AWS re:Invent 2023 Keynote Highlights

Cloud Technology

Swami Sivasubramanian gave a thrilling keynote speech on the latest innovations in databases, analytics, generative AI, and machine learning and the ways they are accelerating business productivity and impact.


Swami Sivasubramanian presented the ML Keynote this morning and showed us where AWS is taking us on the “very early days” of this journey.

Humans + Data + GenAI

Swami started by providing a historical context to GenAI. Though it seems like the last six months (or two weeks) have been earth-shattering, Swami took us back to the days of Ada Lovelace and the first “computing machines”. This context lets him give us perspective on the journey we’re now on. “It’s very early days,” he said several times. This leads to the observation that “no one model will rule them all”. We already have many Foundational Models, each with strengths and weaknesses, which will only increase over time. This multiplicity almost demands a tool like Bedrock, which provides an abstraction layer on top of an underlying LLM.

In addition, AWS is addressing the need for customers to have help in designing new applications via the GenAI Innovation Center. This center lets customers pair with AWS to find and design new business applications.

A related theme is that both GenAI and the humans who create and use it must evolve together. This involves a three-layer stack of infrastructure, tools, and applications. As the talk continued, he showed how AWS is addressing each layer.

Bedrock and Titan

Bedrock continues its evolution in terms of its capabilities and the various models it supports. Bedrock now supports Anthropic’s Claude 2.1. Claude 2.1 now provides a 200k context window size, about 400 pages of a single-spaced book. It has reduced the rate of hallucination by a factor of two. It has also increased its performance by 25%.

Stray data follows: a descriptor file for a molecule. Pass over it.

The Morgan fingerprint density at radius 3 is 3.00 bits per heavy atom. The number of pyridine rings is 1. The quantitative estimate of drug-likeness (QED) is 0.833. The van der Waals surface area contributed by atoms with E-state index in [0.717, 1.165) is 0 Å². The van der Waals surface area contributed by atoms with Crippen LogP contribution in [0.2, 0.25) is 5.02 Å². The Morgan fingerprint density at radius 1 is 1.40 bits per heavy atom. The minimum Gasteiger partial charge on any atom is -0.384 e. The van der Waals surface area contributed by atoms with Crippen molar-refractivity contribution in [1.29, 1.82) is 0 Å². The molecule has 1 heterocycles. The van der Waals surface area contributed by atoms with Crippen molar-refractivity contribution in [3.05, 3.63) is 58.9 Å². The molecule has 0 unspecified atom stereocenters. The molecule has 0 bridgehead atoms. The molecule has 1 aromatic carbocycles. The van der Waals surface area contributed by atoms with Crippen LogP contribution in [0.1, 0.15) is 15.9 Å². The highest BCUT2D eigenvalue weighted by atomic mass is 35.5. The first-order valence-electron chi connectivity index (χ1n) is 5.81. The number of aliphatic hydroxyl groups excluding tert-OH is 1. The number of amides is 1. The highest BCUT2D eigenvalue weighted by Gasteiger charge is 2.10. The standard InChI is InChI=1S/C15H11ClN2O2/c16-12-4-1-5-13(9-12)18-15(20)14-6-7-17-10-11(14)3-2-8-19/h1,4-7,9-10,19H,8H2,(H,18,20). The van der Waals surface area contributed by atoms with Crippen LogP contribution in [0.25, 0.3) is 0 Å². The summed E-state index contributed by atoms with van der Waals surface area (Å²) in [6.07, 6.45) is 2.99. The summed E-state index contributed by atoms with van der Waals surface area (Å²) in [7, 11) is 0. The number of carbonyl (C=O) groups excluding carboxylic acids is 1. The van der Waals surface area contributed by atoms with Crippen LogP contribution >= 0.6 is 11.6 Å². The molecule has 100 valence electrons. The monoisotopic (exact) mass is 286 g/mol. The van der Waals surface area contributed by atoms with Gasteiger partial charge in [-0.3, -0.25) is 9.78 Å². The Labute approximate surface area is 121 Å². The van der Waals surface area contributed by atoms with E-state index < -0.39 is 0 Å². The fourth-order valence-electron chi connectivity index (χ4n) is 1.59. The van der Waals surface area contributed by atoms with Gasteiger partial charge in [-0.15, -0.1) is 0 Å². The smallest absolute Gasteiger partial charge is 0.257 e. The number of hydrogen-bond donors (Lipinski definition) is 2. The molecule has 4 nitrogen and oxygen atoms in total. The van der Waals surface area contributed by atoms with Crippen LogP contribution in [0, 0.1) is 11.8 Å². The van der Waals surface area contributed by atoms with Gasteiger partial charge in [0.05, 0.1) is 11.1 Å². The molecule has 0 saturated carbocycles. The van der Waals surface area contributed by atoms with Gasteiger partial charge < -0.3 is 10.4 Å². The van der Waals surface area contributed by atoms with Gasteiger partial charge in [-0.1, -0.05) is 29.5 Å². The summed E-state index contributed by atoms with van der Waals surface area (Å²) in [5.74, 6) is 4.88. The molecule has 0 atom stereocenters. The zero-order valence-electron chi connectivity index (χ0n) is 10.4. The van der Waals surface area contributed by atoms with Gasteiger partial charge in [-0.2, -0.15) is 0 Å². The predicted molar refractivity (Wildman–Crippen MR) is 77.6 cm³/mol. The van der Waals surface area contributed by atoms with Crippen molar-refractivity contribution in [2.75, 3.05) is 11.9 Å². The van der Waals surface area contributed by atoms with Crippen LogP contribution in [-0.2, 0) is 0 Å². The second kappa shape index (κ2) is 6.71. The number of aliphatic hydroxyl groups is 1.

Bedrock also now supports Meta’s Llama 2, which supports 70 billion parameters and was trained on 2 trillion tokens.

AWS’s Titan now supports a family of models, including Text Lite, Text Express, and Image Generator. One notable feature provided by Image Generator is support for invisible watermarks. This supports the goal of responsible AI by ensuring the consumers of a generated image know that it was machine-generated. This can help defend against misuses, such as Deep Fakes.

Image generation also supports “outpainting” which is instructing the model to evolve an image by adding a background. He showed the model creating the image of a lizard and then placing that lizard in a rainforest.

It also announced the ground-breaking Amazon Titan Multimodal Embeddings, which can generate image embeddings. It enables end-users to search for images using other images and text, empowering use cases requiring contextually relevant images, including recommendation experiences and enterprise search.

Acting on their belief that model Fine-Tuning is the vehicle for customers to realize the power of their data and gain market differentiation, AWS announced that Bedrock now also supports Fine-Tuning, which lets you make a copy of an existing model and train it on data for your specific use case. Your application then uses this new model and is never shared with AWS. Many models from AWS, Meta, Cohere, and other bedrock-hosted third-party models are now entirely fine-tunable, with Anthropic’s Claude fine-tuning coming soon. Meanwhile, customers interested in fine-tuning the Claude model can work with AWS experts via the Custom Model Program to accomplish this goal.

AWS introduced continuous pre-training for dealing with highly volatile data, ensuring your models' relevancy to your data

As one uses Bedrock models, evaluating how they are doing is important. Bedrock now supports Model Evaluation, which lets designers evaluate a model and provide feedback.

Q and New Vector Support

Vectors are the key to LLMs, so vector support is critical to their evolution. Today, AWS expanded support for vectors to RDS Aurora, DynamoDB, DocumentDB, and OpenSearch Serverless, enabling customers to store source and vector data in the same database and eliminating the learning curve of learning new databases and APIs.